We’re very good at adding complexity to our lives, and to our businesses. We think by doing more things, we’ll get to our required destination.
But often, it takes us further away.
When Bill Clinton ran for the US presidency in 1992 he was the clear outsider.
George H. W. Bush was considered unbeatable because of his extensive foreign policy experience.
But in 1992, with the country deep in recession, there were more pressing problems at home.
During the campaign Clinton made a speech in which he pontificated about all aspects of policy from balanced budgets to healthcare.
The Washington Post recorded that “Clinton talked about everything and therefore nothing”.
The following day democratic strategist James Carville famously posted a large sign in the campaign’s “war room” that read: “It’s the economy, stupid!”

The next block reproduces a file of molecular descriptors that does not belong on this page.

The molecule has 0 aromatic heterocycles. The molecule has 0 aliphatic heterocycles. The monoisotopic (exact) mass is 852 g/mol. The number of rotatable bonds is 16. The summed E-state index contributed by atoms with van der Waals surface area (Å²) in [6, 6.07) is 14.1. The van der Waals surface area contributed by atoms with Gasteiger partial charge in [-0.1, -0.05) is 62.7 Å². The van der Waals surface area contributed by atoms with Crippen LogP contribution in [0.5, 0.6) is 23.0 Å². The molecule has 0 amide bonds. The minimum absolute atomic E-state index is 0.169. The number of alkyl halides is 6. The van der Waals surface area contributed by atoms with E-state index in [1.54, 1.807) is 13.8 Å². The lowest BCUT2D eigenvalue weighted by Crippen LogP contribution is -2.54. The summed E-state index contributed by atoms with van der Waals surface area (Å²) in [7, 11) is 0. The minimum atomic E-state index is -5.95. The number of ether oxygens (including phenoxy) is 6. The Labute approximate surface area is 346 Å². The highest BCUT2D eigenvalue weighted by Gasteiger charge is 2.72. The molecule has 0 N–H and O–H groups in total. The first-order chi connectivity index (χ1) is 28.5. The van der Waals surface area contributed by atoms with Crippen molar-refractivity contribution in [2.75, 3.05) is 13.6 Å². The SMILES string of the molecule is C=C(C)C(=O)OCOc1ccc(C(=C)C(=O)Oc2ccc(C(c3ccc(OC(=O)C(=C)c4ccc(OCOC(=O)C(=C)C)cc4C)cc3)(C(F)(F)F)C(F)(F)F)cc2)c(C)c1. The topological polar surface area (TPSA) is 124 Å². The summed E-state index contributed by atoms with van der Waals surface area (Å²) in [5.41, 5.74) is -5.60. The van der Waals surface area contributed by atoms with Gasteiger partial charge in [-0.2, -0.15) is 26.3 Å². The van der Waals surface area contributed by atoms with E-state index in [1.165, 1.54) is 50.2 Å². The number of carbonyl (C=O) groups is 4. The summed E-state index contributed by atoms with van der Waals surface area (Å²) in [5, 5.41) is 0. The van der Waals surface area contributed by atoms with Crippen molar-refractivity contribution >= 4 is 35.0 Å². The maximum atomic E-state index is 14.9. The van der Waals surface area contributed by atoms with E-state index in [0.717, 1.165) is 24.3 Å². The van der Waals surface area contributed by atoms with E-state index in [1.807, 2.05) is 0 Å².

Carville wanted to remind his candidate and those working for him to keep their focus single-minded and where he felt it belonged: the economy.
That was the single most important issue the public cared about; it became the campaign mantra and subsequently part of the American political lexicon.
Clinton’s message resonated and captured the mood of the public. He went on to win the election.
The moral of the story… if you want your message to travel far, complexity is not a good thing. So keep it simple, not stupid.
Say one thing well.